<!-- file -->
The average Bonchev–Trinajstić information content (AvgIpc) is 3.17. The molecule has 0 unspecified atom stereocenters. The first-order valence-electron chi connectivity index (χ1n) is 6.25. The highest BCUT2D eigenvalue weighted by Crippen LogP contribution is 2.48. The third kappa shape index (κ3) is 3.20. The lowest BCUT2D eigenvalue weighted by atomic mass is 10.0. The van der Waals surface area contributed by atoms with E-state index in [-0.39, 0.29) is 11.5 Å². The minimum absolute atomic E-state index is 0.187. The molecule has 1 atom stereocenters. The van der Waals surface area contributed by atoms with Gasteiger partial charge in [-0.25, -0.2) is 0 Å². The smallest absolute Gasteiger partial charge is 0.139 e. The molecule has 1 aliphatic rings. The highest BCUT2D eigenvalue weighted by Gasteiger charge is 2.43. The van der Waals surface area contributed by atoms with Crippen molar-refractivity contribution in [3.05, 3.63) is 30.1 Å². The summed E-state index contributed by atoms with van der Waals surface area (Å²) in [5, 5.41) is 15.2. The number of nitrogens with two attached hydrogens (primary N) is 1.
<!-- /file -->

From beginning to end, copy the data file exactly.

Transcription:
The average Bonchev–Trinajstić information content (AvgIpc) is 3.17. The molecule has 0 unspecified atom stereocenters. The first-order valence-electron chi connectivity index (χ1n) is 6.25. The highest BCUT2D eigenvalue weighted by Crippen LogP contribution is 2.48. The third kappa shape index (κ3) is 3.20. The lowest BCUT2D eigenvalue weighted by atomic mass is 10.0. The van der Waals surface area contributed by atoms with E-state index in [-0.39, 0.29) is 11.5 Å². The minimum absolute atomic E-state index is 0.187. The molecule has 1 atom stereocenters. The van der Waals surface area contributed by atoms with Gasteiger partial charge in [-0.25, -0.2) is 0 Å². The smallest absolute Gasteiger partial charge is 0.139 e. The molecule has 1 aliphatic rings. The highest BCUT2D eigenvalue weighted by Gasteiger charge is 2.43. The van der Waals surface area contributed by atoms with Crippen molar-refractivity contribution in [3.05, 3.63) is 30.1 Å². The summed E-state index contributed by atoms with van der Waals surface area (Å²) in [5, 5.41) is 15.2. The number of nitrogens with two attached hydrogens (primary N) is 1.